U.S Embassy denies prior knowledge of Dusit D2 terror attack

US Ambassador to Kenya Robert Godec

The United States of America has denied reports that it had prior knowledge of the Tuesday afternoon terrorist attack at 14 Riverside, Nairobi, which claimed 21 lives.

In a statement to newsrooms on Thursday afternoon, the U.S Embassy further denied advising their citizens or staff to avoid the Dusit complex before to the incident.

“We deplore the spread of false information in the wake of this tragedy, which only serves to hamper ongoing efforts to defeat terrorism,” reads the statement signed by U.S Ambassador to Kenya Robert Godec.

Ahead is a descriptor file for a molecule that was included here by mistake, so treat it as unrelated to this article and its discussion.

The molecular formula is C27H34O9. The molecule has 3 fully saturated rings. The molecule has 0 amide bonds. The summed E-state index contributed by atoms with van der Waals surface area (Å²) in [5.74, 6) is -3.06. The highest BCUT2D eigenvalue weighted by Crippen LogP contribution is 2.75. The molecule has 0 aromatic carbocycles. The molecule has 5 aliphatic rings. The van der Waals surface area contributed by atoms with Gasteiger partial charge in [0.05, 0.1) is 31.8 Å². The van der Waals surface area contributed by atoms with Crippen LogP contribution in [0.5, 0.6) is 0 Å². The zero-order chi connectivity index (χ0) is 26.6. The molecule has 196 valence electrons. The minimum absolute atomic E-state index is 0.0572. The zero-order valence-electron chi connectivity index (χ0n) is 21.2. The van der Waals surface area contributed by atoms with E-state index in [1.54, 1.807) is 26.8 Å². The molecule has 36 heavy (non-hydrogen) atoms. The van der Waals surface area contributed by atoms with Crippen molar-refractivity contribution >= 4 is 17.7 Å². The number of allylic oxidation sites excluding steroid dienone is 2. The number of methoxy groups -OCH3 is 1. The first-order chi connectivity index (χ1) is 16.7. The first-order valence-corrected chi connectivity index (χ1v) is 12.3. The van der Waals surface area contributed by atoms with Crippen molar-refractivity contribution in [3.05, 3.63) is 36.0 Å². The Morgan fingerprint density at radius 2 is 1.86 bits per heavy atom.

“We reiterate our deepest condolences to the families and friends of all those who were killed in this craven attack and wish a quick recovery to those who were injured.  We stand shoulder to shoulder with Kenya.”

The attack left 21 people dead, tens of others injured and at least 700 safely evacuated as shots of gunfire and bomb blasts rent the air during the 18-hour period.

President Uhuru Kenyatta, in his address to the nation, said all the attackers were killed and praised the country’s joint security teams for their swift action.

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